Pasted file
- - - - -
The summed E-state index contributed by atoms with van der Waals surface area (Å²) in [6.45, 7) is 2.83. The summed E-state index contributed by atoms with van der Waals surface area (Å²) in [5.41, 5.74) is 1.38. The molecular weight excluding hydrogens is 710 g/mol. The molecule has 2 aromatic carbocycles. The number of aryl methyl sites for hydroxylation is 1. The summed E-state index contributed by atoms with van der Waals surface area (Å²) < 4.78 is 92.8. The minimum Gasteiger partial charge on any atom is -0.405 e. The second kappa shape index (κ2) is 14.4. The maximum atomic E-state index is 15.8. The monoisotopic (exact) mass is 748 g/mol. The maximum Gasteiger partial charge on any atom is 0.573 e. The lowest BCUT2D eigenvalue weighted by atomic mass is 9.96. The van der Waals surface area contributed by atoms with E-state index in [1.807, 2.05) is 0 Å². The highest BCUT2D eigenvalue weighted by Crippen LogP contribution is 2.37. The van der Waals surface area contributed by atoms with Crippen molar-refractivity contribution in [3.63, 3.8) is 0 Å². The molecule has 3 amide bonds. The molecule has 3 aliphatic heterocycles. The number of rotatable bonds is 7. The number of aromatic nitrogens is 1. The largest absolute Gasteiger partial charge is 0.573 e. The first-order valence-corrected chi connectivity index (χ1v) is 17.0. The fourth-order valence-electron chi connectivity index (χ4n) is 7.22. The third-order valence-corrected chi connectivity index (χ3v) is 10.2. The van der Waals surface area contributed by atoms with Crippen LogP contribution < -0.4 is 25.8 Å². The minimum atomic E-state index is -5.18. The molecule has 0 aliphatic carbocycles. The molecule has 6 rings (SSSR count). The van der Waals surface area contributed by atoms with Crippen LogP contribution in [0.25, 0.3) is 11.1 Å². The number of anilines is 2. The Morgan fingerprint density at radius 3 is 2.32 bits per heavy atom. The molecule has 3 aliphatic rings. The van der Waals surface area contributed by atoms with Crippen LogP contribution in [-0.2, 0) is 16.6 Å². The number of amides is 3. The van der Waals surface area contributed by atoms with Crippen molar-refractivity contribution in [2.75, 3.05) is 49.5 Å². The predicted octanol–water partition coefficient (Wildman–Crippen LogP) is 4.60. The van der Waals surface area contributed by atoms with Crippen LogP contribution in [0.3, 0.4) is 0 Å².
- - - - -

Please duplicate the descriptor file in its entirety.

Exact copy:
The summed E-state index contributed by atoms with van der Waals surface area (Å²) in [6.45, 7) is 2.83. The summed E-state index contributed by atoms with van der Waals surface area (Å²) in [5.41, 5.74) is 1.38. The molecular weight excluding hydrogens is 710 g/mol. The molecule has 2 aromatic carbocycles. The number of aryl methyl sites for hydroxylation is 1. The summed E-state index contributed by atoms with van der Waals surface area (Å²) < 4.78 is 92.8. The minimum Gasteiger partial charge on any atom is -0.405 e. The second kappa shape index (κ2) is 14.4. The maximum atomic E-state index is 15.8. The monoisotopic (exact) mass is 748 g/mol. The maximum Gasteiger partial charge on any atom is 0.573 e. The lowest BCUT2D eigenvalue weighted by atomic mass is 9.96. The van der Waals surface area contributed by atoms with E-state index in [1.807, 2.05) is 0 Å². The highest BCUT2D eigenvalue weighted by Crippen LogP contribution is 2.37. The van der Waals surface area contributed by atoms with Crippen molar-refractivity contribution in [3.63, 3.8) is 0 Å². The molecule has 3 amide bonds. The molecule has 3 aliphatic heterocycles. The number of rotatable bonds is 7. The number of aromatic nitrogens is 1. The largest absolute Gasteiger partial charge is 0.573 e. The first-order valence-corrected chi connectivity index (χ1v) is 17.0. The fourth-order valence-electron chi connectivity index (χ4n) is 7.22. The third-order valence-corrected chi connectivity index (χ3v) is 10.2. The van der Waals surface area contributed by atoms with Crippen LogP contribution < -0.4 is 25.8 Å². The minimum atomic E-state index is -5.18. The molecule has 0 aliphatic carbocycles. The molecule has 6 rings (SSSR count). The van der Waals surface area contributed by atoms with Crippen LogP contribution in [0.25, 0.3) is 11.1 Å². The number of anilines is 2. The Morgan fingerprint density at radius 3 is 2.32 bits per heavy atom. The molecule has 3 aliphatic rings. The van der Waals surface area contributed by atoms with Crippen LogP contribution in [-0.2, 0) is 16.6 Å². The number of amides is 3. The van der Waals surface area contributed by atoms with Crippen molar-refractivity contribution in [2.75, 3.05) is 49.5 Å². The predicted octanol–water partition coefficient (Wildman–Crippen LogP) is 4.60. The van der Waals surface area contributed by atoms with Crippen LogP contribution in [0.3, 0.4) is 0 Å².